SALT LAKE CITY Federal officials plan to round up thousands of wild horses and burros across six Western states starting today.
The roundups will take place through February on drought-stricken range lands in Idaho, New Mexico, Nevada, Oregon, Utah and Wyoming.
Contractors for the Bureau of Land Management will use helicopters plus bait- and water-trapping methods to corral 3,500 wild horses and burros, officials said.
In addition, more than 900 other horses will be captured for birth-control injections and returned to range lands.
The government is already holding 47,000 horses, most of them on green pasture in the Midwest. Bureau of Land Management officials said it was a popular misconception that they send horses to slaughterhouses. The animals are protected under the 1971 Wild Free-Roaming Horses and Burros Act.
A small number of horses are put up for adoption, but most horses are kept until their final days in permanent corrals, officials said.
Owners of adopted horses must swear under the penalty of law that they do not plan to send horses to slaughter, said Heather Emmons, a BLM spokeswoman in Reno, Nev.
The BLMs ability to care for ever-rising numbers of wild horses is a decision left to Congress, she said. The BLM said there are 11,000 more wild horses roaming public lands across the West than can be sustained by the habitat.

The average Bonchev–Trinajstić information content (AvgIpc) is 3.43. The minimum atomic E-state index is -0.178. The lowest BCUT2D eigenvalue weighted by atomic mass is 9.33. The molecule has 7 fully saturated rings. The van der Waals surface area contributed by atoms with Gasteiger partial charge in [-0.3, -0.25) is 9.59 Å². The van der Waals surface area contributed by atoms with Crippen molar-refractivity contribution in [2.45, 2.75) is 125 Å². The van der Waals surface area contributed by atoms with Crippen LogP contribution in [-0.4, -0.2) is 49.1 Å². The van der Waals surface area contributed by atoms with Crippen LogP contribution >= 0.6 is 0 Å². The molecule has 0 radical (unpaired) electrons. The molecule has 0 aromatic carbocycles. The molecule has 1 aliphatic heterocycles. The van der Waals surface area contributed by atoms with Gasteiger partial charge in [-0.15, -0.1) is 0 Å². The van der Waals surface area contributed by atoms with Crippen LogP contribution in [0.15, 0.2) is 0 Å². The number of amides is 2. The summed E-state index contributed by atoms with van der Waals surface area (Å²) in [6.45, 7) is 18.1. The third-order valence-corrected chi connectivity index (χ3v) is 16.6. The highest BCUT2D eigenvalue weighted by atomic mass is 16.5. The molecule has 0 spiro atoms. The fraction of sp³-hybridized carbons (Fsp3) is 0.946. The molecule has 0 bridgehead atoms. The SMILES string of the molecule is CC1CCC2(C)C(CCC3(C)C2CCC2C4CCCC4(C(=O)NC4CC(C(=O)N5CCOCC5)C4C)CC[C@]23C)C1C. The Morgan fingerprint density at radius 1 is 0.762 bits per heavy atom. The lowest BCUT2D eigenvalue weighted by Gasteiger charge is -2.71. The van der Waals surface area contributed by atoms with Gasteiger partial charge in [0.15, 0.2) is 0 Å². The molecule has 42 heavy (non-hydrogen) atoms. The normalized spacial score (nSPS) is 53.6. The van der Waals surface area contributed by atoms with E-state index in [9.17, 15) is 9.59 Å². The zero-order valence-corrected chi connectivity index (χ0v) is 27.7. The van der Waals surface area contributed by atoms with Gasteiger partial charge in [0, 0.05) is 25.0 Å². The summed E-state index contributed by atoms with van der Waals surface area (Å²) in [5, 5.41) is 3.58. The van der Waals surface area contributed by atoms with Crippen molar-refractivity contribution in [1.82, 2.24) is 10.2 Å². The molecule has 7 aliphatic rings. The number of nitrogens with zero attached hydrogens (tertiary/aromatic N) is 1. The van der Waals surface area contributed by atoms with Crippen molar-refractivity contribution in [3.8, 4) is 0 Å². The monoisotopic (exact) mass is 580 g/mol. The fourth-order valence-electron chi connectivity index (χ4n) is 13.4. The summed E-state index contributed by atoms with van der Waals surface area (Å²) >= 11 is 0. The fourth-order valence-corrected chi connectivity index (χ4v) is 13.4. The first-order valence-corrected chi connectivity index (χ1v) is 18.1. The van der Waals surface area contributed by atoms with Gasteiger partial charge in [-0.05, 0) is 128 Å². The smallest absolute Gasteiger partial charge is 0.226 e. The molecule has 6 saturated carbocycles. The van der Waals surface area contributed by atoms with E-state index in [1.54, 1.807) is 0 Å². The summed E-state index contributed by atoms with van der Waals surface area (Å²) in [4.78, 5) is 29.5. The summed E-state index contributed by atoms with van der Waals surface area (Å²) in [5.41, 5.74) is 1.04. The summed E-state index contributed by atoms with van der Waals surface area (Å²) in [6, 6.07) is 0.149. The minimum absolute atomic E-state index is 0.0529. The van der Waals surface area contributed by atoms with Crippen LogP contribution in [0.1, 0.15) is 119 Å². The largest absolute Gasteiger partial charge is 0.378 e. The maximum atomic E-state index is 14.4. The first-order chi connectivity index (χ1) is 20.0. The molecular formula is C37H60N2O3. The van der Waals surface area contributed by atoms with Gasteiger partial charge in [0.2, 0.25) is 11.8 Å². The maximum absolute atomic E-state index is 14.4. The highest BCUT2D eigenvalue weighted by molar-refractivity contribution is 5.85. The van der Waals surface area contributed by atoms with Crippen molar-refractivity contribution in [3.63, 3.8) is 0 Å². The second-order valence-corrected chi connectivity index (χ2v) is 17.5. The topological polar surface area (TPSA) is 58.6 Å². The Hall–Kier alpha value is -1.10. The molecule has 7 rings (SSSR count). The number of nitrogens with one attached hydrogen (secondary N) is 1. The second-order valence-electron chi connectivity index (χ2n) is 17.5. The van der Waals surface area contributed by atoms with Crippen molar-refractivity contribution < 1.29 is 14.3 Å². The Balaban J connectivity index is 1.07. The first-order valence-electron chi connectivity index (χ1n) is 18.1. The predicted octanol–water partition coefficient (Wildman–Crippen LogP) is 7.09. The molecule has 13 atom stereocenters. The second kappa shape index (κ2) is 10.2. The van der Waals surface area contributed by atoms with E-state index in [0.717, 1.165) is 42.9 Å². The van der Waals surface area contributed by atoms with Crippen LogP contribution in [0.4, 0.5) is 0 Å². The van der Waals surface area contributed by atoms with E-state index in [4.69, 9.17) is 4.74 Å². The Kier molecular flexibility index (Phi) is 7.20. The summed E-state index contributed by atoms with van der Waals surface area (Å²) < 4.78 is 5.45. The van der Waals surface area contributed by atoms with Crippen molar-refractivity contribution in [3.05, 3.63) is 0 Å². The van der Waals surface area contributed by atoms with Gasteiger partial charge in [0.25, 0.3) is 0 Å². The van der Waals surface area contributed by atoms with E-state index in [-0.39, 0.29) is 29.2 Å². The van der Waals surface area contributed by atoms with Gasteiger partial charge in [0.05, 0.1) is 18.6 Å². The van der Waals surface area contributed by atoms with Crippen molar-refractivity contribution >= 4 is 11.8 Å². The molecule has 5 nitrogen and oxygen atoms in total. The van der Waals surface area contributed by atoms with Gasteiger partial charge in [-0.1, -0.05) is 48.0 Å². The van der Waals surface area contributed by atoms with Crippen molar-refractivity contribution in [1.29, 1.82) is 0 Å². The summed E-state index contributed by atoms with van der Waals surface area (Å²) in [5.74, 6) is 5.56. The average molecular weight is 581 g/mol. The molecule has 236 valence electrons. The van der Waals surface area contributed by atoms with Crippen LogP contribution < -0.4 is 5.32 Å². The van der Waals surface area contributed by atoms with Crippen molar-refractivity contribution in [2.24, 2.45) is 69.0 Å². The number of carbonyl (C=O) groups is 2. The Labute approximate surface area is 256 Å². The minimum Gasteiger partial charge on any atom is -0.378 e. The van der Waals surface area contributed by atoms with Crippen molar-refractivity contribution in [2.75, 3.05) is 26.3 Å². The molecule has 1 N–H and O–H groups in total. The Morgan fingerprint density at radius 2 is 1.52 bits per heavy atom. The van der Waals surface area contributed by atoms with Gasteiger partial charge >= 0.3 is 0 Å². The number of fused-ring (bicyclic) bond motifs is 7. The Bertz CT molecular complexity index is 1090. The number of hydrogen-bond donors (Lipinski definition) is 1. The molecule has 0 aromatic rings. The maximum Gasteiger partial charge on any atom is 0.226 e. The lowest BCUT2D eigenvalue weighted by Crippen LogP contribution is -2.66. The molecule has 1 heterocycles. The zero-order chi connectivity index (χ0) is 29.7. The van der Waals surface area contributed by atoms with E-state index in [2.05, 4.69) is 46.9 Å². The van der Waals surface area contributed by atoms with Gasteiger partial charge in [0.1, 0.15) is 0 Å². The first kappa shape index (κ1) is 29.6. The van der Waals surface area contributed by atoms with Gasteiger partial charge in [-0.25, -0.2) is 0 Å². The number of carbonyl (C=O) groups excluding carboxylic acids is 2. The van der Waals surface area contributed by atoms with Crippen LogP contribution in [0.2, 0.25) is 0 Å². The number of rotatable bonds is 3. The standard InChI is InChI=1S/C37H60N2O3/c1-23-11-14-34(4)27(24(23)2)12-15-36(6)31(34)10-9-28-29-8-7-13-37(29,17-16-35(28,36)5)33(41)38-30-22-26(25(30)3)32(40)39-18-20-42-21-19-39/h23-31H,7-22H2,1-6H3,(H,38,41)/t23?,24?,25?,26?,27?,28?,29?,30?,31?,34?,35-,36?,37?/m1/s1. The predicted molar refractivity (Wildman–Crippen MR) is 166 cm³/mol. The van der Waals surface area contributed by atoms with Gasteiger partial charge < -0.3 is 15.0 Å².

In all, there are 37,300 wild horses and burros on public range lands across 10 Western states, including Colorado, the government says.
Officials said they have no choice but to cull wild horse herds. With virtually no predators, they say, the herds can double in population every four years.
Horse-advocacy groups have been critical of government roundups and what they call the rough treatment of gathered horses.
They arent placing enough wild horses through adoption so they need to put a freeze on roundups, said Anne Novak, executive director of Berkeley, Calif.-based group Protect Mustangs. Killing them is not a solution. Selling them to slaughter is not a solution. They need to be responsible for their actions and stop the gluttony of roundups at taxpayer expense.
BLM officials say comments suggesting they kill horses are irresponsible.
We do not send horses to slaughterhouses, said Chris Hanefeld, a BLM spokesman in Ely, Nev. You can quote me.
Several multi-month roundups will get under way across Nevada starting today. Officials plan to hold those horses at pens at Palomino Valley near Reno or at Utahs Gunnison Correctional Facility until they can be prepared for adoption or sent to long-term pasture in the Midwest.
In Utah, one 400-horse roundup is planned for the Cedar Mountain herd, known as Utahs Rainbow Herd because of its high number of pintos, roans, buckskins and grays. The herd is thought to be related to the mounts that the Standard Horse and Mule Co. supplied the U.S. Cavalry in the late 1800s.
Officials say they will release 250 of the Cedar Mountain horses after injecting them with a contraceptive. Roundups also will take place in two other Utah locations.
In New Mexico, officials say 102 horses will be rounded up and 66 later released on the Carson National Forest. Another roundup will take place for 365 horses in the high desert of the Jiicarilla Wild Horse Territory. Ninety of those horses will be returned to the land after fertility injections.